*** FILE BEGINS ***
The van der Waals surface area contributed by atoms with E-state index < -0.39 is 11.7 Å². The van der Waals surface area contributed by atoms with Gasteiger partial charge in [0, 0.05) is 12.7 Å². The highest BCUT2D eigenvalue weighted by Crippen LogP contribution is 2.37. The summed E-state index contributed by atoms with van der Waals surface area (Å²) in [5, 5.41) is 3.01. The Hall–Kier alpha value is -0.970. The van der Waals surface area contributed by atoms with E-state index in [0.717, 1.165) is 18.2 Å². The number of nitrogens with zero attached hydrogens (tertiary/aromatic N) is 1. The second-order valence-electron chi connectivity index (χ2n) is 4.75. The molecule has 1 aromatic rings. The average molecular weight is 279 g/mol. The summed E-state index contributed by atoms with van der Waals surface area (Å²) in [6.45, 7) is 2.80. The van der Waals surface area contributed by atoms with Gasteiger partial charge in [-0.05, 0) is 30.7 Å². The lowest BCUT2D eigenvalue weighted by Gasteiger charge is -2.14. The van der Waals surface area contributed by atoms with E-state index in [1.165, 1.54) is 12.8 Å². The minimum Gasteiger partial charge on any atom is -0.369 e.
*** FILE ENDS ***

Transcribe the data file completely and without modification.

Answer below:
The van der Waals surface area contributed by atoms with E-state index < -0.39 is 11.7 Å². The van der Waals surface area contributed by atoms with Gasteiger partial charge in [0, 0.05) is 12.7 Å². The highest BCUT2D eigenvalue weighted by Crippen LogP contribution is 2.37. The summed E-state index contributed by atoms with van der Waals surface area (Å²) in [5, 5.41) is 3.01. The Hall–Kier alpha value is -0.970. The van der Waals surface area contributed by atoms with E-state index in [0.717, 1.165) is 18.2 Å². The number of nitrogens with zero attached hydrogens (tertiary/aromatic N) is 1. The second-order valence-electron chi connectivity index (χ2n) is 4.75. The molecule has 1 aromatic rings. The average molecular weight is 279 g/mol. The summed E-state index contributed by atoms with van der Waals surface area (Å²) in [6.45, 7) is 2.80. The van der Waals surface area contributed by atoms with Gasteiger partial charge in [-0.05, 0) is 30.7 Å². The lowest BCUT2D eigenvalue weighted by Gasteiger charge is -2.14. The van der Waals surface area contributed by atoms with E-state index in [1.165, 1.54) is 12.8 Å². The minimum Gasteiger partial charge on any atom is -0.369 e.